Monthly Archives: December 2011


Certification Matters

Every year, I head online to buy carbon offsets. Three times, actually – for Flisrand Consulting, for my 4-unit apartment building, and for my personal consumption.  (For more background on my motivation, see my Greenwash Brigade post from two years ago.)

IA farmers

This year, odds are good I'm supporting these IA farmers build a wind turbine in their fields. (Photo from Native Energy)

I’m  a demanding customer, and I want to know I’m getting what I am paying for.  (An unanswered question is whether my carbon offset purchase is a charitable donation or a consumer purchase.  The IRS says it’s charitable, I perceive it as a consumer purchase.)

If there’s anything in the world that’s abstract and impossible for a consumer to personally evaluate, it’s the quality of a carbon offset.  How am I to know whether someone is really NOT producing a pound of carbon because I paid them not to???

Because there’s no other way for me to know, I demand my carbon offsets be verified by a third-party (scroll down to the bottom to see the verifiers).  The last few years, I’ve chosen Native Energy.  I love their projects, they do the verification right, and they make it easy to do business right.


Energy Green Building

Making the Invisible Visible

Sustainability is often about making the invisible visible. It’s impossible to see which house is leaking energy in the winter.  Or where a watershed starts and ends.

I love when the invisible becomes visible. Third-party certification for coffee or buildings or cleaning products was created so customers can SEE that one choice is intentionally going above and beyond the bare minimum.

I love the window seats on planes, because suddenly, topography becomes obvious. Out west, you can see rainfall patterns, and erosion.  The abstract concept of a watershed becomes something you can see.

I also love those winter days when the roofs are covered in frost or a dusting of snow.  Suddenly, you can see heat escape.

Missing/No insulation

There is attic insulation, probably above the ceiling of the attic apartment, but the melted strip just left of the very white front room is either missing insulation or has air leaks in it. There appears to be no insulation below the peak of the attic.

If there are narrow strips of frost between wide bands of melting, there’s probably no insulation — the wood in the rafters “insulate” better than the air, like at the very tip top of the roof in the picture above.

Attic with insulation

The attic on the right has mostly complete insulation and you can see that the wood in the rafters has transferred heat more effectively than the insulated slants, melting the snow. (Of course, the dormer on the left appears uninsulated, and there is a gap or two on the front.)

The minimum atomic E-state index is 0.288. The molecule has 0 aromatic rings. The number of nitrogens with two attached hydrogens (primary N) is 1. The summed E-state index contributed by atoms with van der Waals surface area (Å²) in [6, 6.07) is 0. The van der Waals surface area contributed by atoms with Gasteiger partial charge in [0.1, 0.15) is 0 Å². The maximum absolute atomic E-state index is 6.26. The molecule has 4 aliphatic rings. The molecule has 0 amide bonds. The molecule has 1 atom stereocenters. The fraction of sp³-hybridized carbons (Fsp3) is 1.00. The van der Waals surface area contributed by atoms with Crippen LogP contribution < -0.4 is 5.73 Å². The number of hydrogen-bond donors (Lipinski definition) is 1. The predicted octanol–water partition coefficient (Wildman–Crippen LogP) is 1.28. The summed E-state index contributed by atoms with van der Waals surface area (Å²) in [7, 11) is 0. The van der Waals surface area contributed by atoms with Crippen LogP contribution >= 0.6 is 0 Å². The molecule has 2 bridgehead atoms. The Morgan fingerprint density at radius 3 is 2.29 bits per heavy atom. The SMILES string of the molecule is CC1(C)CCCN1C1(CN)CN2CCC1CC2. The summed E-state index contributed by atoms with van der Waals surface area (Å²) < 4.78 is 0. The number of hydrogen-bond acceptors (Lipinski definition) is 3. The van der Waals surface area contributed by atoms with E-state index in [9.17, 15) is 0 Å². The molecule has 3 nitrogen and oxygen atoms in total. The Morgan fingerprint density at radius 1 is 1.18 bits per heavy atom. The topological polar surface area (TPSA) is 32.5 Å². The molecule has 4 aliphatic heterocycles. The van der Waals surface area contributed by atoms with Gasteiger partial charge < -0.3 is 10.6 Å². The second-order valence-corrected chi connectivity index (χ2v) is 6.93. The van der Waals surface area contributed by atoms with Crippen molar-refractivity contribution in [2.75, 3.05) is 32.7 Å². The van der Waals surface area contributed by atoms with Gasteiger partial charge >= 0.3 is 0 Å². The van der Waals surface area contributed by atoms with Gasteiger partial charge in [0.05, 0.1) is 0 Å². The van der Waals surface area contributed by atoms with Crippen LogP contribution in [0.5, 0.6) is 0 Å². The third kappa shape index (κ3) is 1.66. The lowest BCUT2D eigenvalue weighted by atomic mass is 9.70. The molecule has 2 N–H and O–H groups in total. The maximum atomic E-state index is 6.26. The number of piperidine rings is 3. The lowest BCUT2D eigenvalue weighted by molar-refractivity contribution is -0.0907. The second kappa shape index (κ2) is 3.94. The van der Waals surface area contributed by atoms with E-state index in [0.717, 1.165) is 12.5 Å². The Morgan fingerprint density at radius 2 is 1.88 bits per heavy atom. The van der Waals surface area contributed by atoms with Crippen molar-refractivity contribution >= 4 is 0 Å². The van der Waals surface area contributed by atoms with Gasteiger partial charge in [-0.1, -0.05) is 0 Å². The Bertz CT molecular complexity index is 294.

If there are narrow strips of melting between wide bands of frost, it signals that there is insulation — the rafters transfer heat better than the insulation.

I’m constantly looking for tools to make energy, water, toxin, health or other more sustainable choices accessible to customers.  Without that knowledge, customers can’t necessarily make the choices they want to make.

How do we build energy or sustainability scores into apartment advertising or MLS forms for people looking for housing?  How can we add durability and repair-ability information to retail options?


Process vs. Product

I recently realized that one of my hobbies provides a perfect example of how I approach my work.  I finished two projects in the last week, a sweater for my mom, and a sweater for myself.

Sweater for Mom

Sweater for Mom

My sweater

My sweater

How does knitting relate to consulting?  As knitters will tell you, there are two aspects of the hobby:  process and productread more »

Green Building

EnergyScoreCards Minnesota Launches

I’m excited about today’s launch of EnergyScoreCards Minnesota.  A big, concrete step is being taken to address one of the barriers to improving the utility efficiency in multifamily buildings.


I’ve been pondering improving the utility costs of multifamily buildings for what feels like forever – starting in 1996 in my owner-occupied 4-unit home, and affordable multifamily buildings as part of Minnesota Green Communities starting in 2006.  In this post I shared some of the challenges to reducing water and energy use in this market.  How does this change anything?

read more »

Facilitation Green Building

Engaging People, Successfully

Minnesota Green CommunitiesAt Minnesota Green Communities, we’ve been hearing more and more frequent requests for assistance in successfully engaging residents in sustainability living.  Building owners know they – and residents – won’t see the full energy and water efficiency benefits or the health benefits of building green if the residents aren’t on board, too.  read more »